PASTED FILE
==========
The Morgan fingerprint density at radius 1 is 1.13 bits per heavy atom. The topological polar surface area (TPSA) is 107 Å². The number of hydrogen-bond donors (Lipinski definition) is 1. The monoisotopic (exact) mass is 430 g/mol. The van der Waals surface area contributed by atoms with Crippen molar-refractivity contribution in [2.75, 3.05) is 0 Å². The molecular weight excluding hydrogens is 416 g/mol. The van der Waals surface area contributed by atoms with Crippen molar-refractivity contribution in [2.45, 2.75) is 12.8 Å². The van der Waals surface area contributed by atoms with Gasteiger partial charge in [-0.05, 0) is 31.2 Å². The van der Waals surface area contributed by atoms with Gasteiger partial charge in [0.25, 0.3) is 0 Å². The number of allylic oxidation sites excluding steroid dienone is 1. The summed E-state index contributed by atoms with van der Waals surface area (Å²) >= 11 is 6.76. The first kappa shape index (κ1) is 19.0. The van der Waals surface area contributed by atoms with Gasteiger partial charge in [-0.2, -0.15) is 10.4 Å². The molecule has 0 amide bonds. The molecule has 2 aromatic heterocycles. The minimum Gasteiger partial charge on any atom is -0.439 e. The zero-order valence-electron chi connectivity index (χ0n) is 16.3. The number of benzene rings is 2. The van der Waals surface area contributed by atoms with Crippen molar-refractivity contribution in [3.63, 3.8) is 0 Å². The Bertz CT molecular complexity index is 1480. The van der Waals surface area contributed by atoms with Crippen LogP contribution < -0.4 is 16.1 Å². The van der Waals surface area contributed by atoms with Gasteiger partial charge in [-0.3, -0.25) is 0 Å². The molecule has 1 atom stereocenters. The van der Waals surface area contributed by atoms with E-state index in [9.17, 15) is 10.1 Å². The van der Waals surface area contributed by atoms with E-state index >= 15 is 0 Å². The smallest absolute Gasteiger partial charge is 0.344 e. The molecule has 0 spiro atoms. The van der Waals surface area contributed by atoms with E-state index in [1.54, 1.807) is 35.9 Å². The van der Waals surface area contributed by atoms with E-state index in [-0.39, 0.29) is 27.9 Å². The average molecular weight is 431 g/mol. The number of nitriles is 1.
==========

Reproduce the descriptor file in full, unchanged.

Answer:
The Morgan fingerprint density at radius 1 is 1.13 bits per heavy atom. The topological polar surface area (TPSA) is 107 Å². The number of hydrogen-bond donors (Lipinski definition) is 1. The monoisotopic (exact) mass is 430 g/mol. The van der Waals surface area contributed by atoms with Crippen molar-refractivity contribution in [2.75, 3.05) is 0 Å². The molecular weight excluding hydrogens is 416 g/mol. The van der Waals surface area contributed by atoms with Crippen molar-refractivity contribution in [2.45, 2.75) is 12.8 Å². The van der Waals surface area contributed by atoms with Gasteiger partial charge in [-0.05, 0) is 31.2 Å². The van der Waals surface area contributed by atoms with Gasteiger partial charge in [0.25, 0.3) is 0 Å². The number of allylic oxidation sites excluding steroid dienone is 1. The summed E-state index contributed by atoms with van der Waals surface area (Å²) >= 11 is 6.76. The first kappa shape index (κ1) is 19.0. The van der Waals surface area contributed by atoms with Gasteiger partial charge in [-0.2, -0.15) is 10.4 Å². The molecule has 0 amide bonds. The molecule has 2 aromatic heterocycles. The minimum Gasteiger partial charge on any atom is -0.439 e. The zero-order valence-electron chi connectivity index (χ0n) is 16.3. The number of benzene rings is 2. The van der Waals surface area contributed by atoms with Crippen molar-refractivity contribution in [3.63, 3.8) is 0 Å². The Bertz CT molecular complexity index is 1480. The van der Waals surface area contributed by atoms with Crippen LogP contribution < -0.4 is 16.1 Å². The van der Waals surface area contributed by atoms with Gasteiger partial charge in [-0.3, -0.25) is 0 Å². The molecule has 1 atom stereocenters. The van der Waals surface area contributed by atoms with E-state index in [9.17, 15) is 10.1 Å². The van der Waals surface area contributed by atoms with E-state index >= 15 is 0 Å². The smallest absolute Gasteiger partial charge is 0.344 e. The molecule has 0 spiro atoms. The van der Waals surface area contributed by atoms with E-state index in [1.54, 1.807) is 35.9 Å². The van der Waals surface area contributed by atoms with E-state index in [-0.39, 0.29) is 27.9 Å². The average molecular weight is 431 g/mol. The number of nitriles is 1.